That said, Kendrick Green really struggled to snap the football in wet conditions, leading to a number of high snaps — including a back-breaking one in overtime that cost the Steelers greatly.
Rookie Dan Moore Jr. also had a holding call that wiped out a Harris rushing touchdown, that — while it was very questionable — was game-changing. Kevin Dotson and Trai Turner both excited the game with injuries, forcing Joe Haeg and JC Hassenauer into the game. The two played relatively well in place of the two starters.
It wasn’t a bad game by any stretch, but there were key moments that really hurt the group overall.
DL — C-
Without Cameron Heyward, this defensive line group would be dead in the water.
Heyward was a man on a mission on Sunday, recording five tackles, two sacks and two quarterback hits, single-handedly trying to will the Steelers to a win. Outside of Heyward, the defensive line group was mostly awful on Sunday. Isaiah Buggs had a few flashes against the Lions, but he was super inconsistent against the run, while Chris Wormley was mostly invisible on the day despite recording three tackles.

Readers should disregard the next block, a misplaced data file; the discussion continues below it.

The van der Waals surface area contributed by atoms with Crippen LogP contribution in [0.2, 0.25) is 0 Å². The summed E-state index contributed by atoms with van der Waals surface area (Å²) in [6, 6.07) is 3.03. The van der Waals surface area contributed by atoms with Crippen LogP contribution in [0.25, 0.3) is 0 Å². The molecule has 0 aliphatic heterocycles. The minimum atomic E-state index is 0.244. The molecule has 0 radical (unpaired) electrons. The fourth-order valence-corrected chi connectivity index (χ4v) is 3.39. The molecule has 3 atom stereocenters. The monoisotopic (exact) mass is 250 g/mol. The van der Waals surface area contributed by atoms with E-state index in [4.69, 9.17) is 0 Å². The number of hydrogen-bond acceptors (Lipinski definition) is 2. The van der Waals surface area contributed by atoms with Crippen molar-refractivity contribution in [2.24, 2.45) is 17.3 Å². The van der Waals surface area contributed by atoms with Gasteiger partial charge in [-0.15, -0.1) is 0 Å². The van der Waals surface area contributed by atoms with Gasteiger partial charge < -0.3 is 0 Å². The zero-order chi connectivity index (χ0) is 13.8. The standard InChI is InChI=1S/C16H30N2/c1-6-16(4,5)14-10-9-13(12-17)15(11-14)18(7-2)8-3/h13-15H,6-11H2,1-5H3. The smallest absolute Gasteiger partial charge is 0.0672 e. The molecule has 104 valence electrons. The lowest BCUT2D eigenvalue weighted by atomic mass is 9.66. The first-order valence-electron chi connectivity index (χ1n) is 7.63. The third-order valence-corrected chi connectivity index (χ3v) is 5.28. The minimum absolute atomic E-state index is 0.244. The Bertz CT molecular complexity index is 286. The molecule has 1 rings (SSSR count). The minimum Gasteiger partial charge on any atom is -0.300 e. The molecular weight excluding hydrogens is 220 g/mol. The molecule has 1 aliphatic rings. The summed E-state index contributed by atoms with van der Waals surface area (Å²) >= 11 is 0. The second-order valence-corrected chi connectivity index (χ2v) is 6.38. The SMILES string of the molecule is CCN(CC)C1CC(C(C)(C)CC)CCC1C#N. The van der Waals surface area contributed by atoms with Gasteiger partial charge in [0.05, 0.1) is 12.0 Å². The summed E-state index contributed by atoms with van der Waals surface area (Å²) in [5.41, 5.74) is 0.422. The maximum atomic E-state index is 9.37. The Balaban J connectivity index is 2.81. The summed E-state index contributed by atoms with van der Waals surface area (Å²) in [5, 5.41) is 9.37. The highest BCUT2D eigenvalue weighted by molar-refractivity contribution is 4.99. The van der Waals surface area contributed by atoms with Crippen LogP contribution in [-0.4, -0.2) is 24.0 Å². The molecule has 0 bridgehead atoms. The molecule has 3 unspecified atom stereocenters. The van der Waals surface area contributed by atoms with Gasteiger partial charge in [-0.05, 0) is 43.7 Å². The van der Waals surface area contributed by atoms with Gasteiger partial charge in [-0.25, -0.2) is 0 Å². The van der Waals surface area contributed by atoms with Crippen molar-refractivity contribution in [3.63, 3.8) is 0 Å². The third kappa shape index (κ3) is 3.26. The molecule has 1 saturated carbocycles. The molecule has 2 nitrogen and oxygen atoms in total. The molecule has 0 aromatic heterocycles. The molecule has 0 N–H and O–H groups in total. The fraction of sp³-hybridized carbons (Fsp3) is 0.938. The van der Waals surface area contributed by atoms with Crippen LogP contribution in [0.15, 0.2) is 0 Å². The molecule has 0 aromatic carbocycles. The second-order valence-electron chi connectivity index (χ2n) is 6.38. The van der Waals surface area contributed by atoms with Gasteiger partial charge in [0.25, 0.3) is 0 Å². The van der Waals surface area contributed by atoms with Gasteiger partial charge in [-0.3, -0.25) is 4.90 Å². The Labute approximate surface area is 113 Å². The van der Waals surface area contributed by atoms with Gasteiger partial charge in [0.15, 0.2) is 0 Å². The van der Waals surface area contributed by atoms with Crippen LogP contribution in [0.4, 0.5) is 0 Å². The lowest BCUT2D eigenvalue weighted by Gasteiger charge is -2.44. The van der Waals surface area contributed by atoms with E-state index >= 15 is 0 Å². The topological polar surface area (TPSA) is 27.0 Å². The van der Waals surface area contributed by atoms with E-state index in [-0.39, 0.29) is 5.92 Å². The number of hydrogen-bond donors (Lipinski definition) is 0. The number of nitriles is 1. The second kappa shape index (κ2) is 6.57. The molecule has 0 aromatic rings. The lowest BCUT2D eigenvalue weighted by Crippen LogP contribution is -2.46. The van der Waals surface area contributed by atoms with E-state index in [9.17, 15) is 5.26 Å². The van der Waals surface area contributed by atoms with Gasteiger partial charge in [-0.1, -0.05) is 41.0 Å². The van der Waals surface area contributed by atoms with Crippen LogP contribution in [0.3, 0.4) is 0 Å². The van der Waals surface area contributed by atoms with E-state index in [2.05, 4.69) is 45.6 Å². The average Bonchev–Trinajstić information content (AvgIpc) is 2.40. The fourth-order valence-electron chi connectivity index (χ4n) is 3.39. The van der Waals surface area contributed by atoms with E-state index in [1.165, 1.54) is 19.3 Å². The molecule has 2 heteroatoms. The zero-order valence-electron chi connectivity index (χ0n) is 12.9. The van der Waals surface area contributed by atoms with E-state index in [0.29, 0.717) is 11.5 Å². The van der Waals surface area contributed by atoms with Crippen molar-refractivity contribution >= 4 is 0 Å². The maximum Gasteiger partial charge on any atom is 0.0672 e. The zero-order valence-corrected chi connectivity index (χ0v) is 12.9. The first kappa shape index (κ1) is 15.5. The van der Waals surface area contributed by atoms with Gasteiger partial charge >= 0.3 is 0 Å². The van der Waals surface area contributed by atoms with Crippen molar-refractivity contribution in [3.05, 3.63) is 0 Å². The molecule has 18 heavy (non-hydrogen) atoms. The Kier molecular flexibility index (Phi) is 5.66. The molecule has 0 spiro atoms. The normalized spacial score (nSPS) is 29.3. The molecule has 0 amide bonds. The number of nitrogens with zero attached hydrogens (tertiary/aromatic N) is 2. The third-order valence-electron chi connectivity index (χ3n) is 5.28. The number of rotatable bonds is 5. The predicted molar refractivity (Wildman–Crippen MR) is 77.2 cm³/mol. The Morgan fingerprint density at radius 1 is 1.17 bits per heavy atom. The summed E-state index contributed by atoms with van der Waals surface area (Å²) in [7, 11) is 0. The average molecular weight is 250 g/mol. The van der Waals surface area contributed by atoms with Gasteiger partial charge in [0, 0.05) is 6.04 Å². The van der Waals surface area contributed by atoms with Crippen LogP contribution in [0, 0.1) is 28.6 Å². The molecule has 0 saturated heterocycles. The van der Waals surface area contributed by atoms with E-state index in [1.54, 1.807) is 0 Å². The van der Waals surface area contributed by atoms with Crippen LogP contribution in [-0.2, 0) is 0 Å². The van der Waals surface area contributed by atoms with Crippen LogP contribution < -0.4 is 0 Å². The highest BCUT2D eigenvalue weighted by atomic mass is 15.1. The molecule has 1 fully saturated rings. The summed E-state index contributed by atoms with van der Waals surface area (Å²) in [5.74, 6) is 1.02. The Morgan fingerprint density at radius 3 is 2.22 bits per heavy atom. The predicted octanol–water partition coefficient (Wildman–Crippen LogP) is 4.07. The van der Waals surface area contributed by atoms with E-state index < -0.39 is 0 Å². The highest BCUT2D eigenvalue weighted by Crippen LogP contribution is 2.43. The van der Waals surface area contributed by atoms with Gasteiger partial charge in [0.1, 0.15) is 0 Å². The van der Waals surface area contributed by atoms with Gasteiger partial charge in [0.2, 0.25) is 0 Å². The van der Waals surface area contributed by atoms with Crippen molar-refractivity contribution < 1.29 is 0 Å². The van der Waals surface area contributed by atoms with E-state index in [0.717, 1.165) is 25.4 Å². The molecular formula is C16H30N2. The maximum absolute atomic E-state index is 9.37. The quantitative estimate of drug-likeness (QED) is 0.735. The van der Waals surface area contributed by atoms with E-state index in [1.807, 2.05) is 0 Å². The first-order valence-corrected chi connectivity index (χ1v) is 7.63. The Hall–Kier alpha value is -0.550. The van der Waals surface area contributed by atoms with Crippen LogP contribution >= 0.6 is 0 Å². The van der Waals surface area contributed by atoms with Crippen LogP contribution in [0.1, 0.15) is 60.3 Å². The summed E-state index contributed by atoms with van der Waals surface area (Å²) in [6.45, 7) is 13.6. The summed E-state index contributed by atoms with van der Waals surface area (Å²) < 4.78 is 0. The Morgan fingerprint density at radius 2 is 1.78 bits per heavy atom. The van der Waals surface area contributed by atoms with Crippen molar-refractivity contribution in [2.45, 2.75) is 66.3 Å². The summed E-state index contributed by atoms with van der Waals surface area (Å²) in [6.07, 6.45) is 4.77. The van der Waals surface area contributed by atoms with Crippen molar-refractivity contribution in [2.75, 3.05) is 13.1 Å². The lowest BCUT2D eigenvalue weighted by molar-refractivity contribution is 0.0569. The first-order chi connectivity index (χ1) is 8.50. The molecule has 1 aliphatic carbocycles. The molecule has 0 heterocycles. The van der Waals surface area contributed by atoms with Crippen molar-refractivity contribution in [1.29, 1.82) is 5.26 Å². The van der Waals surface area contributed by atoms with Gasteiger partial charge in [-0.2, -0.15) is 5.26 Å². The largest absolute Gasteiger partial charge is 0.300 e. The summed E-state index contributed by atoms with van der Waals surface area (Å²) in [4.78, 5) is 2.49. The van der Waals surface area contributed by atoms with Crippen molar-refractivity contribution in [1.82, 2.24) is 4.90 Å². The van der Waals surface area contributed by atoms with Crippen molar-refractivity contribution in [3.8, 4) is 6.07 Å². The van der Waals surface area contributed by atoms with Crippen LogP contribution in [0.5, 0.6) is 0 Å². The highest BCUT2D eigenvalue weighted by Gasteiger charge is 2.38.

The defensive line is pushed around far too easily against the run. Teams are starting to see that on tape, so expect more of the same in the coming weeks.
This group needs to find some health in a hurry because it’s a mess aside from Heyward.
LB — D+
This was, by far, the worst game of Devin Bush’s career, and it was a multitude of things that played into that, including poor effort, the inability to quickly diagnose plays, failure to get off blocks and a woeful tackling performance. He’s trending in a dangerous direction for a first-round pick and needs to get it figured out in a hurry.